On the Social Enterprise Today, Jacob Morgan posted about how every organization needs an Employee Engagement score the same way it tracks a Net Promoter Score for customers.
Well there are hundreds of companies that use a standard questionnaire to measure their Employee Engagement score against their peers in the industry across a geography or across the world. That instrument is called the Gallup Q12.
As this blog post explains:
… the Q12 is composed of just 12 questions and each of them is rated on a five-point scale and is one of the following four categories:
- Basic Needs – two questions
- Management Support – four questions
- Teamwork – four questions
- Growth – two questions
Most of the responses to these questions are actionable – except for one which has foxed HR and business leaders – that’s the question “I have a best friend at work”. Organizations can give tools, provide development to supervisors, showcase career paths and career development opportunities , but how do you ensure an employee has a best friend at work? Company bosses and teams are like family, you don’t have a choice about them
Having an internal social network and activity streams are great ways to build serendipitous connections between employees and tracking changes to work documents and making systems of record more engaging – but my personal experiences have been in finding my own “best friends at work” in communities of practice. When employees who are working in different business units, functions or geographies connect over a shared passion (in my case it was Knowledge Management) they can build connections that share best practices and aids information flows that would never have been possible. In fact, I have kept in touch with my “work best friends” even though I have never met them face to face (two are based in the US and one in France) – even after I have lost touch with my immediate team from 2003.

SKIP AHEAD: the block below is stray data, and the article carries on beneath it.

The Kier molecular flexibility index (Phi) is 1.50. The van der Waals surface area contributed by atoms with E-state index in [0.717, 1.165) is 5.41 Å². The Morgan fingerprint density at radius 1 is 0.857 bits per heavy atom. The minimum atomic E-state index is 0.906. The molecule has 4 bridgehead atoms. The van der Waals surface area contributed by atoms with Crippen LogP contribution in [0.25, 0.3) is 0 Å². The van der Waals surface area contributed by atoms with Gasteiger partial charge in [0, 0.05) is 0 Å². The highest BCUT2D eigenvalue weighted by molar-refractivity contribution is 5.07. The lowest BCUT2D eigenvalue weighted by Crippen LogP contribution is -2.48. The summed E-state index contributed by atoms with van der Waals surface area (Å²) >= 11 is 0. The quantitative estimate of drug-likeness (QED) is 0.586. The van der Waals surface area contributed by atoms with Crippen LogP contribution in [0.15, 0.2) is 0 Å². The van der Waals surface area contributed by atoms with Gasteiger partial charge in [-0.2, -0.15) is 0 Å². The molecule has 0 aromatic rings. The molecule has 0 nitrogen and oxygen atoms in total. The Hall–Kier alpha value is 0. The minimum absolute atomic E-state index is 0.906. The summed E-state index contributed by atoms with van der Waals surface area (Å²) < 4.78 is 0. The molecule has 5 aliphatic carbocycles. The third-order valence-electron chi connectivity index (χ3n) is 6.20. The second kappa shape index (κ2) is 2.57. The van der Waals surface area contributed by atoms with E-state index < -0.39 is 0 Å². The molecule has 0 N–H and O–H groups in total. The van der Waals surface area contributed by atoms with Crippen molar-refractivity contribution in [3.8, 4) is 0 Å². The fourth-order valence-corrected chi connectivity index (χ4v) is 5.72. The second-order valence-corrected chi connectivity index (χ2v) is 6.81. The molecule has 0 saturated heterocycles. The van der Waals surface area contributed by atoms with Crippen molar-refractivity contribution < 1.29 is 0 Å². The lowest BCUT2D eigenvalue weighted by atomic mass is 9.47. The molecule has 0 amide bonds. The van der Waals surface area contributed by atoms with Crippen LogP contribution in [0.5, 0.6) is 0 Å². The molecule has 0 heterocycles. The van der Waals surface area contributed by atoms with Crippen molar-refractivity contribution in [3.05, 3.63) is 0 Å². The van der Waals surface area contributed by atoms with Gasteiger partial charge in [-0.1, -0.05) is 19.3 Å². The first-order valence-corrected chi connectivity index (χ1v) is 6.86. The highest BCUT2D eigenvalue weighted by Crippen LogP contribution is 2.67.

So are you enabling your employees to make friends at work?
Image by Meer via Flickr